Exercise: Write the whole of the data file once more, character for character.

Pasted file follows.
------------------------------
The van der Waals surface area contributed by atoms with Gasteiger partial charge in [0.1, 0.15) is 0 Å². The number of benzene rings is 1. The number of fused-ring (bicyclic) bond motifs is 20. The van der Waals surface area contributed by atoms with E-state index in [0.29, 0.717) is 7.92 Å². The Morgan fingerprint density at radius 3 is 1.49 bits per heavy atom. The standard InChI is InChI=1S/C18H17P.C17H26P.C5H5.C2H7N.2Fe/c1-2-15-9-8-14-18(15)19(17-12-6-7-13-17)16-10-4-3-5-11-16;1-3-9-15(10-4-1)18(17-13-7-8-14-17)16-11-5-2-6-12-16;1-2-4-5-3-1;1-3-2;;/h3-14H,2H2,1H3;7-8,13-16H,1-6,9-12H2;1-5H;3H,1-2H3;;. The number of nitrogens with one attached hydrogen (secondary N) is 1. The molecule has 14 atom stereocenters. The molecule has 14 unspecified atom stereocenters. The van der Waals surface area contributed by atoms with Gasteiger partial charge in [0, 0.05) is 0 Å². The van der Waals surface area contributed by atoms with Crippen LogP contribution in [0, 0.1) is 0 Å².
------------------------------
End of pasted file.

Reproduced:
The van der Waals surface area contributed by atoms with Gasteiger partial charge in [0.1, 0.15) is 0 Å². The number of benzene rings is 1. The number of fused-ring (bicyclic) bond motifs is 20. The van der Waals surface area contributed by atoms with E-state index in [0.29, 0.717) is 7.92 Å². The Morgan fingerprint density at radius 3 is 1.49 bits per heavy atom. The standard InChI is InChI=1S/C18H17P.C17H26P.C5H5.C2H7N.2Fe/c1-2-15-9-8-14-18(15)19(17-12-6-7-13-17)16-10-4-3-5-11-16;1-3-9-15(10-4-1)18(17-13-7-8-14-17)16-11-5-2-6-12-16;1-2-4-5-3-1;1-3-2;;/h3-14H,2H2,1H3;7-8,13-16H,1-6,9-12H2;1-5H;3H,1-2H3;;. The number of nitrogens with one attached hydrogen (secondary N) is 1. The molecule has 14 atom stereocenters. The molecule has 14 unspecified atom stereocenters. The van der Waals surface area contributed by atoms with Gasteiger partial charge in [0, 0.05) is 0 Å². The van der Waals surface area contributed by atoms with Crippen LogP contribution in [0, 0.1) is 0 Å².